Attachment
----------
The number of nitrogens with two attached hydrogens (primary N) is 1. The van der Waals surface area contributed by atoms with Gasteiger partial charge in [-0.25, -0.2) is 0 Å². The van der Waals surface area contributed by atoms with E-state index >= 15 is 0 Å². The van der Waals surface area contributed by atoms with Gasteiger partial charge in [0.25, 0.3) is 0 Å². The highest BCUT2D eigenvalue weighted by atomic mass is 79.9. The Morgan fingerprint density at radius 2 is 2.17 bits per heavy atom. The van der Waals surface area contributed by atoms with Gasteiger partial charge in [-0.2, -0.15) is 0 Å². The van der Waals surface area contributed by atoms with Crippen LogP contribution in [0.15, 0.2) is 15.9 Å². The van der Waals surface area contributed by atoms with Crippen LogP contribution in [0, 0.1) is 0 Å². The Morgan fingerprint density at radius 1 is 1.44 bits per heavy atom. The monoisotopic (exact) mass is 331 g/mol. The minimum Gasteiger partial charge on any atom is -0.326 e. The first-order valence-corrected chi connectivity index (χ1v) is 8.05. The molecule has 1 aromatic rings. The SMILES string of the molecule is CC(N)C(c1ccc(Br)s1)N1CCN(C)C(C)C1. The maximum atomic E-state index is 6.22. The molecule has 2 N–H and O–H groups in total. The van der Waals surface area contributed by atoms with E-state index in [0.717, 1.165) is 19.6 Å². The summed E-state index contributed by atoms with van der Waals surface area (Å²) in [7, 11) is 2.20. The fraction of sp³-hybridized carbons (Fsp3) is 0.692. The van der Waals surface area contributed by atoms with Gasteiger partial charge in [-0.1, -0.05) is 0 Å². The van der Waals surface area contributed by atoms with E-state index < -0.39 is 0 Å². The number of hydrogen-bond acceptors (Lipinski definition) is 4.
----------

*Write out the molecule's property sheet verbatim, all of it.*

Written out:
The number of nitrogens with two attached hydrogens (primary N) is 1. The van der Waals surface area contributed by atoms with Gasteiger partial charge in [-0.25, -0.2) is 0 Å². The van der Waals surface area contributed by atoms with E-state index >= 15 is 0 Å². The van der Waals surface area contributed by atoms with Gasteiger partial charge in [0.25, 0.3) is 0 Å². The highest BCUT2D eigenvalue weighted by atomic mass is 79.9. The Morgan fingerprint density at radius 2 is 2.17 bits per heavy atom. The van der Waals surface area contributed by atoms with Gasteiger partial charge in [-0.2, -0.15) is 0 Å². The van der Waals surface area contributed by atoms with Crippen LogP contribution in [0.15, 0.2) is 15.9 Å². The van der Waals surface area contributed by atoms with Crippen LogP contribution in [0, 0.1) is 0 Å². The Morgan fingerprint density at radius 1 is 1.44 bits per heavy atom. The monoisotopic (exact) mass is 331 g/mol. The minimum Gasteiger partial charge on any atom is -0.326 e. The first-order valence-corrected chi connectivity index (χ1v) is 8.05. The molecule has 1 aromatic rings. The SMILES string of the molecule is CC(N)C(c1ccc(Br)s1)N1CCN(C)C(C)C1. The maximum atomic E-state index is 6.22. The molecule has 2 N–H and O–H groups in total. The van der Waals surface area contributed by atoms with E-state index in [0.717, 1.165) is 19.6 Å². The summed E-state index contributed by atoms with van der Waals surface area (Å²) in [7, 11) is 2.20. The fraction of sp³-hybridized carbons (Fsp3) is 0.692. The van der Waals surface area contributed by atoms with Gasteiger partial charge in [-0.1, -0.05) is 0 Å². The van der Waals surface area contributed by atoms with E-state index < -0.39 is 0 Å². The number of hydrogen-bond acceptors (Lipinski definition) is 4.